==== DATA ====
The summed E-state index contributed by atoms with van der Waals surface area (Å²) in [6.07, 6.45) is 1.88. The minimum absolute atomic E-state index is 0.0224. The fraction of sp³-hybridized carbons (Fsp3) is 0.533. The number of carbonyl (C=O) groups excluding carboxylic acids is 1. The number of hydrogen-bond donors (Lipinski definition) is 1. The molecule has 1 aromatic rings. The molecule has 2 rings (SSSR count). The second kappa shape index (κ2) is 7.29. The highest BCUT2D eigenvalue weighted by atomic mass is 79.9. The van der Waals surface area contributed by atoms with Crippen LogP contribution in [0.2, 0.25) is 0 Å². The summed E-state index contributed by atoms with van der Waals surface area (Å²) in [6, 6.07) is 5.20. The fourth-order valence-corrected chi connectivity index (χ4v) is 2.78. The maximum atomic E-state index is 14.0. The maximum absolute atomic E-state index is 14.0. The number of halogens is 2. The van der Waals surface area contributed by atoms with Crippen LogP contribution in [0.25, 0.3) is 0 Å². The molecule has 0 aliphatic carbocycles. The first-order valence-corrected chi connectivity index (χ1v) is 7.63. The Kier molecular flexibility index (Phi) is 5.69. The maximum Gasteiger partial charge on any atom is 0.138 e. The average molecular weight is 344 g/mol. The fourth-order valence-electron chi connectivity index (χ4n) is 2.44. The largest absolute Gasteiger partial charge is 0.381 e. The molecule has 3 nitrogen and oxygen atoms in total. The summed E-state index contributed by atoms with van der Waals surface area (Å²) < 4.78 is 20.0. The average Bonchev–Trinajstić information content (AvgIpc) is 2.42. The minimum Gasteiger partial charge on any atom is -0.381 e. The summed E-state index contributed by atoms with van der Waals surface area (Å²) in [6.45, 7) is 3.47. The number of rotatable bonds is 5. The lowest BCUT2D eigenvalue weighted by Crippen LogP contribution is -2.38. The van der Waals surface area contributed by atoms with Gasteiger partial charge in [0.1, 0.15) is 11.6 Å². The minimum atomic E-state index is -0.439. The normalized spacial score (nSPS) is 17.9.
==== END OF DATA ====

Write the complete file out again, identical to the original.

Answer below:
The summed E-state index contributed by atoms with van der Waals surface area (Å²) in [6.07, 6.45) is 1.88. The minimum absolute atomic E-state index is 0.0224. The fraction of sp³-hybridized carbons (Fsp3) is 0.533. The number of carbonyl (C=O) groups excluding carboxylic acids is 1. The number of hydrogen-bond donors (Lipinski definition) is 1. The molecule has 1 aromatic rings. The molecule has 2 rings (SSSR count). The second kappa shape index (κ2) is 7.29. The highest BCUT2D eigenvalue weighted by atomic mass is 79.9. The van der Waals surface area contributed by atoms with Crippen LogP contribution in [0.2, 0.25) is 0 Å². The summed E-state index contributed by atoms with van der Waals surface area (Å²) in [6, 6.07) is 5.20. The fourth-order valence-corrected chi connectivity index (χ4v) is 2.78. The maximum atomic E-state index is 14.0. The maximum absolute atomic E-state index is 14.0. The number of halogens is 2. The van der Waals surface area contributed by atoms with Crippen LogP contribution in [0.25, 0.3) is 0 Å². The molecule has 0 aliphatic carbocycles. The first-order valence-corrected chi connectivity index (χ1v) is 7.63. The Kier molecular flexibility index (Phi) is 5.69. The maximum Gasteiger partial charge on any atom is 0.138 e. The average molecular weight is 344 g/mol. The fourth-order valence-electron chi connectivity index (χ4n) is 2.44. The largest absolute Gasteiger partial charge is 0.381 e. The molecule has 3 nitrogen and oxygen atoms in total. The summed E-state index contributed by atoms with van der Waals surface area (Å²) < 4.78 is 20.0. The average Bonchev–Trinajstić information content (AvgIpc) is 2.42. The minimum Gasteiger partial charge on any atom is -0.381 e. The summed E-state index contributed by atoms with van der Waals surface area (Å²) in [6.45, 7) is 3.47. The number of rotatable bonds is 5. The lowest BCUT2D eigenvalue weighted by Crippen LogP contribution is -2.38. The van der Waals surface area contributed by atoms with Gasteiger partial charge in [0.1, 0.15) is 11.6 Å². The minimum atomic E-state index is -0.439. The normalized spacial score (nSPS) is 17.9.